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    HomeSportsAs more states legalize sports betting, NCAA complications mount

    As more states legalize sports betting, NCAA complications mount


    Every Gophers athlete and employee of the athletic department receives a reminder/warning before the Super Bowl every year: Don’t bet on the game.

    The same message/warning comes right before March Madness: Don’t plunk down $5 to enter a bracket in a tournament pool.

    Want to participate in a fantasy football league if, say, you work in the Gophers athletic marketing office, handle payroll for the department or play on the softball team? Not allowed if there is an entry fee and the winner earns a payout.

    Those examples all violate NCAA rules.

    The messaging tied to gambling inside athletic departments from coast to coast will carry more realness now. College sports are abuzz over sports wagering after situations involving Iowa, Iowa State and Alabama came to light the past few weeks.

    Alabama fired its baseball coach after suspicious betting involving Crimson Tide games got flagged. More than 40 athletes at Iowa and Iowa State combined in a handful of sports are being investigated for sports wagering in a state where sports gambling is legal at age 21.

    The NCAA prohibits anyone associated with an athletic department — athlete, coach or staff employee — from betting on sports at any level in which the NCAA conducts a championship. That holds true even in states that have legalized sports gambling.

    More than 30 states have enacted laws legalizing sports wagering since the U.S. Supreme Court cleared the way in 2018. Minnesota will get there eventually too.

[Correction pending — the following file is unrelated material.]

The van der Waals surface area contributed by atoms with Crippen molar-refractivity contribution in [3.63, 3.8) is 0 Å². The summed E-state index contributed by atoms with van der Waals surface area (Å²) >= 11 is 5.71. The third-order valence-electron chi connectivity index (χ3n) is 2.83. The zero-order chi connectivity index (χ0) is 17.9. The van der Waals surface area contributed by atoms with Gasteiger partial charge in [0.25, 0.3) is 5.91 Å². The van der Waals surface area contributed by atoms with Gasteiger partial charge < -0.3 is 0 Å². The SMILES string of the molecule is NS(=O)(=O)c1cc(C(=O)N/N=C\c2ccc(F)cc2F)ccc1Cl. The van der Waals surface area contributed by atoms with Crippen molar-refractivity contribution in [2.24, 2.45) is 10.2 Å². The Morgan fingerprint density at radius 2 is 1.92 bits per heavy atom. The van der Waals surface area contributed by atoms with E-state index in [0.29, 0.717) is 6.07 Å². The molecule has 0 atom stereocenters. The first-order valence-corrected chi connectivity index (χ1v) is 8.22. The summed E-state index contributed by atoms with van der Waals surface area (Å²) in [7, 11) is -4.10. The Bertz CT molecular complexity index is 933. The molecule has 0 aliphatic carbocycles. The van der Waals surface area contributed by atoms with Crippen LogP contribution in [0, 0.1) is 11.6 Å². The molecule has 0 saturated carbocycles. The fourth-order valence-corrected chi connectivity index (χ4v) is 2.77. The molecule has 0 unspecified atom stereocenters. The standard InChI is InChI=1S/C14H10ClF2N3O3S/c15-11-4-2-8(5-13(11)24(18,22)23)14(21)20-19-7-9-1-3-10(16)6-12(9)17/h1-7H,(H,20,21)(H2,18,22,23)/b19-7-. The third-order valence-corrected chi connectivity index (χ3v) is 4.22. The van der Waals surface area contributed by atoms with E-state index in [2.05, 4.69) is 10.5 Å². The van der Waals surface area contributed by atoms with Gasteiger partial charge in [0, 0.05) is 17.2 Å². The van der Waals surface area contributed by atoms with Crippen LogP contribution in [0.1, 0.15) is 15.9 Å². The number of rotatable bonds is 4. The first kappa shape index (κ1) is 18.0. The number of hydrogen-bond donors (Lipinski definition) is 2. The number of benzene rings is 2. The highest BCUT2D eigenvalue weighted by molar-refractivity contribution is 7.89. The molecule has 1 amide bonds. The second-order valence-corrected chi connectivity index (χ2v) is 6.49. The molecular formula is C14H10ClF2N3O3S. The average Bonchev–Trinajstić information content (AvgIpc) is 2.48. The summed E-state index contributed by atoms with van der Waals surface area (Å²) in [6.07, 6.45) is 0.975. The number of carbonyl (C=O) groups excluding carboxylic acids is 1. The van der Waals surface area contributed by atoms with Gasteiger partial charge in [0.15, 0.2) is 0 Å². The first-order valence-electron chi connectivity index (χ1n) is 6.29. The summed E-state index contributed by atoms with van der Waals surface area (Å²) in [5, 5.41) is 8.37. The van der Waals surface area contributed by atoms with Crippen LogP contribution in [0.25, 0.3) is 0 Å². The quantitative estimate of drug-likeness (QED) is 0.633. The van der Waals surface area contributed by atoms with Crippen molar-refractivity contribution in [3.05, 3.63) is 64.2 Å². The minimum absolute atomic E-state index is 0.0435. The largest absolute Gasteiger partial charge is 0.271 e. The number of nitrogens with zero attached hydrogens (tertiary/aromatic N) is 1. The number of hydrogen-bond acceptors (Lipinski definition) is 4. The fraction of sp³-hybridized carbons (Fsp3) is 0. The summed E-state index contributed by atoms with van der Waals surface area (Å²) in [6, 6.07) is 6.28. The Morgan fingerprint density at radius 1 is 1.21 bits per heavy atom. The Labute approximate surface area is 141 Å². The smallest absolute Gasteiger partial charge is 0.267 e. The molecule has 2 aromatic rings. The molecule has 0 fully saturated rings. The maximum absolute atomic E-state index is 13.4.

This shift has created a complicated position for college athletic departments because the NCAA has strict rules regarding gambling. That delicate dance also reeks of hypocrisy because, according to a New York Times report, as many as eight universities have formed partnerships with sports betting companies that funnel millions of dollars to schools in exchange for promoting gambling on campus.

    Talk about a mixed message.

    It sounds silly that an adult working in an athletic department is barred from participating in a March Madness office pool unless it’s free. And let’s not be naïve, either: College athletes everywhere play fantasy football. Is this really a problem worthy of discipline?

    The crux of the issue for college sports is that legalized gambling stokes the worst fear: point shaving.

    The concern being, if gambling becomes more accessible and more convenient and more widely embraced — thus creating more addiction and financial strain on individuals — the risk of someone tampering with a game’s outcome increases significantly.

    This is not a concern to take lightly.

    Athletic departments everywhere provide education about gambling to their athletes and employees each year. The Gophers address the topic with athletes at the beginning of each school year and again before the Super Bowl and NCAA basketball tournament.

    In 2018, the school brought in a player involved in the 1994 point-shaving scandal with the Arizona State men’s basketball to share his story with Gophers athletes.

    “Integrity of the game is a significant concern of ours,” said Jeremiah Carter, a senior Gophers athletic official whose job responsibilities include risk management. “But the mental health of our student athletes is always a priority.”

    Carter has closely monitored the legislative battle at the State Capitol over whether sports betting should be legalized. If/when sports wagering gets approval here, Carter believes the impact will require additional action by the department in three areas: the need to increase monitoring, more educational support and more mental health resources.

    “Online harassment that comes with legalized sports wagering is documented as significant,” he said.

    Carter referenced instances in which college athletes across the country have received online threats of violence after their performance affected a game’s point spread.

    That is a sad, sickening thought. No athlete deserves that treatment. But it’s an unfortunate reality that schools and athletes are forced to confront, and the fear inside the industry is that legalized betting will lead to more harassment.

    Gambling is not a new issue in college sports. Changes to the legality of gambling have added a new dimension that guarantees to keep these stories in the headlines.



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